The situation is only a crisis because of the status of Geoff Shaw, as an MP who the opposition is attempting to convict of contempt, and may well be threatened with expulsion from the Parliament.
While Labor may prefer to simply be rid of Geoff Shaw, voting to expel him from the Parliament will only delay the inevitable. Voters in Frankston would be required to go to the polls only months out from the election. Such a by-election would be conducted on the old boundaries, despite the Victorian Electoral Commission preparing for an election on new boundaries.
If Labor won such a by-election (which would be the most likely outcome), then the Assembly would be deadlocked at 44-44 and at that point there would be no option but to go to an election, after wasting time with an unnecessary by-election.
It would be much cleaner to go straight to an election now. An election will be held in less than six months, so voters aren’t being dragged to the polls that early, and it would likely produce a decisive election result, and see the end of Geoff Shaw’s political career.
However, neither side wishes to follow that path – Napthine has no interest in going to an early election, and Andrews wishes to avoid being seen as benefiting from Geoff Shaw’s vote. None of these political concerns make this a ‘constitutional crisis’.
If a no-confidence motion was tabled, it would require notice of three Parliamentary sitting days before it could be moved. According to the current calendar, which schedules three days of Parliament next week, and then another three days a fortnight later, such a motion couldn’t be voted on until June 24. However, it is possible that another day of Parliament could be scheduled next week, and the vote held by the end of the week (June 12).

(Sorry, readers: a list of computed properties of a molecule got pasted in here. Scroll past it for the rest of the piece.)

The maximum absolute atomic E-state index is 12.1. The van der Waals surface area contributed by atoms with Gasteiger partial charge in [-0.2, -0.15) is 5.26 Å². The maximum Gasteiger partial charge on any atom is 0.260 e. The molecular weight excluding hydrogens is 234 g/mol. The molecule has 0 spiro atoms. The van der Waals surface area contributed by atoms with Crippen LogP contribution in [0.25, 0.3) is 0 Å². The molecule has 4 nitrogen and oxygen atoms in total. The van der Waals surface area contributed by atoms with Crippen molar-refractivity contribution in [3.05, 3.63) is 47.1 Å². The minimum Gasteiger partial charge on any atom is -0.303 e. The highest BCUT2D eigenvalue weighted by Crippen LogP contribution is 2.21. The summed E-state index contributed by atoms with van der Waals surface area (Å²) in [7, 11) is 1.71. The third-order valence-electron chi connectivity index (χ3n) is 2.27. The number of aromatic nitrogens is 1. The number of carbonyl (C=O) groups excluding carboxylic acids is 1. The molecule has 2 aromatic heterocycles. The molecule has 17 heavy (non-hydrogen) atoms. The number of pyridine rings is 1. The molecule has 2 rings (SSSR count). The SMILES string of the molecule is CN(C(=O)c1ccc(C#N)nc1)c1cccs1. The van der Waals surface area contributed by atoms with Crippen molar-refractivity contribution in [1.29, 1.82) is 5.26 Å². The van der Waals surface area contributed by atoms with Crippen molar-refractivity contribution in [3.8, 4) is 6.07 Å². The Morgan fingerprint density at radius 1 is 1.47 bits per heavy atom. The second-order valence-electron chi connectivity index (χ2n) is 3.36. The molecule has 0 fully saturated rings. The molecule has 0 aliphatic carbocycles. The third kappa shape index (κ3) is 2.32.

An eight-day cooling-off period would then follow, until June 20 at the earliest. At that point, the Governor could issue the writs for an election. Such an election would be held 25-58 days after the close of nominations, which would make July 19 the earliest possible date for an election.
One other thing, both Dennis Napthine and numerous media commentators referred to Victoria’s fixed election laws as possibly being responsible for the current situation. That couldn’t be further from the truth. A similar issue was raised in New South Wales prior to the 2011 state election, when many wished that the election was brought forward.
Under the previous system of flexible terms, there was nothing to force a Premier to call an election when they didn’t want to, such as when they were likely to lose. Fixed terms only stop a Premier from calling an election at a time that is likely to benefit their government.
It is quite clear that Dennis Napthine, despite his troubles, has no interest in having an early election. Why would that change if he had the power to call one?
Napthine suggested he may have called an election six months ago if he had the power, but that seems unlikely. The ALP has led in every state poll since August 2013 – was Napthine planning to call an election he was likely to lose, or did he instead expect to overcome the polls? If that’s the case, it would have been a classic case of a Premier using favourable timing to produce a favourable result – exactly the kind of thing fixed-terms are designed to stop.